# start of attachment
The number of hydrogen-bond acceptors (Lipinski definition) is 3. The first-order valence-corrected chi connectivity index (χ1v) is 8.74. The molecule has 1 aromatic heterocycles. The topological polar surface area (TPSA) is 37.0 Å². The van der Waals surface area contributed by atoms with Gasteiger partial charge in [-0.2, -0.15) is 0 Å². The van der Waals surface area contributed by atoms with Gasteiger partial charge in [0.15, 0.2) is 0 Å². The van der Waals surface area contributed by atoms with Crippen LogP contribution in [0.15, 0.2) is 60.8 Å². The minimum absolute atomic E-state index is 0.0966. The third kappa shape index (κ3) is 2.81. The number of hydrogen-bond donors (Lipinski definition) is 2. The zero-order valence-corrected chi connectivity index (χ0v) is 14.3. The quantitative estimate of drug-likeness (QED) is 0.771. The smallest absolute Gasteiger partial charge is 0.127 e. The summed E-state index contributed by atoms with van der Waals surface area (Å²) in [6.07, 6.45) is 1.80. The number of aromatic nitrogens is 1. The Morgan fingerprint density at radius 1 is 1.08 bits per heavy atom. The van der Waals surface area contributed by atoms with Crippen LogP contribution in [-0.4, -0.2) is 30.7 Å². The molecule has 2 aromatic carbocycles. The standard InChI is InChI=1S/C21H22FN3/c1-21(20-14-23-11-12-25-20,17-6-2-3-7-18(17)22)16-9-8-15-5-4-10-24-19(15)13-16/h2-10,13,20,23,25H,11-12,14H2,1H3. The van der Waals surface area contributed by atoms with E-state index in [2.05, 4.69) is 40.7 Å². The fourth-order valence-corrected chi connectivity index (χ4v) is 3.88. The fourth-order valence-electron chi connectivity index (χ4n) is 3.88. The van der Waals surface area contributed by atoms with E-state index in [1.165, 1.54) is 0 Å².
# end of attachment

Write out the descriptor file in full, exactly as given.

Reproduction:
The number of hydrogen-bond acceptors (Lipinski definition) is 3. The first-order valence-corrected chi connectivity index (χ1v) is 8.74. The molecule has 1 aromatic heterocycles. The topological polar surface area (TPSA) is 37.0 Å². The van der Waals surface area contributed by atoms with Gasteiger partial charge in [-0.2, -0.15) is 0 Å². The van der Waals surface area contributed by atoms with Gasteiger partial charge in [0.15, 0.2) is 0 Å². The van der Waals surface area contributed by atoms with Crippen LogP contribution in [0.15, 0.2) is 60.8 Å². The minimum absolute atomic E-state index is 0.0966. The third kappa shape index (κ3) is 2.81. The number of hydrogen-bond donors (Lipinski definition) is 2. The zero-order valence-corrected chi connectivity index (χ0v) is 14.3. The quantitative estimate of drug-likeness (QED) is 0.771. The smallest absolute Gasteiger partial charge is 0.127 e. The summed E-state index contributed by atoms with van der Waals surface area (Å²) in [6.07, 6.45) is 1.80. The number of aromatic nitrogens is 1. The Morgan fingerprint density at radius 1 is 1.08 bits per heavy atom. The van der Waals surface area contributed by atoms with Crippen LogP contribution in [-0.4, -0.2) is 30.7 Å². The molecule has 2 aromatic carbocycles. The standard InChI is InChI=1S/C21H22FN3/c1-21(20-14-23-11-12-25-20,17-6-2-3-7-18(17)22)16-9-8-15-5-4-10-24-19(15)13-16/h2-10,13,20,23,25H,11-12,14H2,1H3. The van der Waals surface area contributed by atoms with E-state index in [2.05, 4.69) is 40.7 Å². The fourth-order valence-corrected chi connectivity index (χ4v) is 3.88. The fourth-order valence-electron chi connectivity index (χ4n) is 3.88. The van der Waals surface area contributed by atoms with E-state index in [1.165, 1.54) is 0 Å².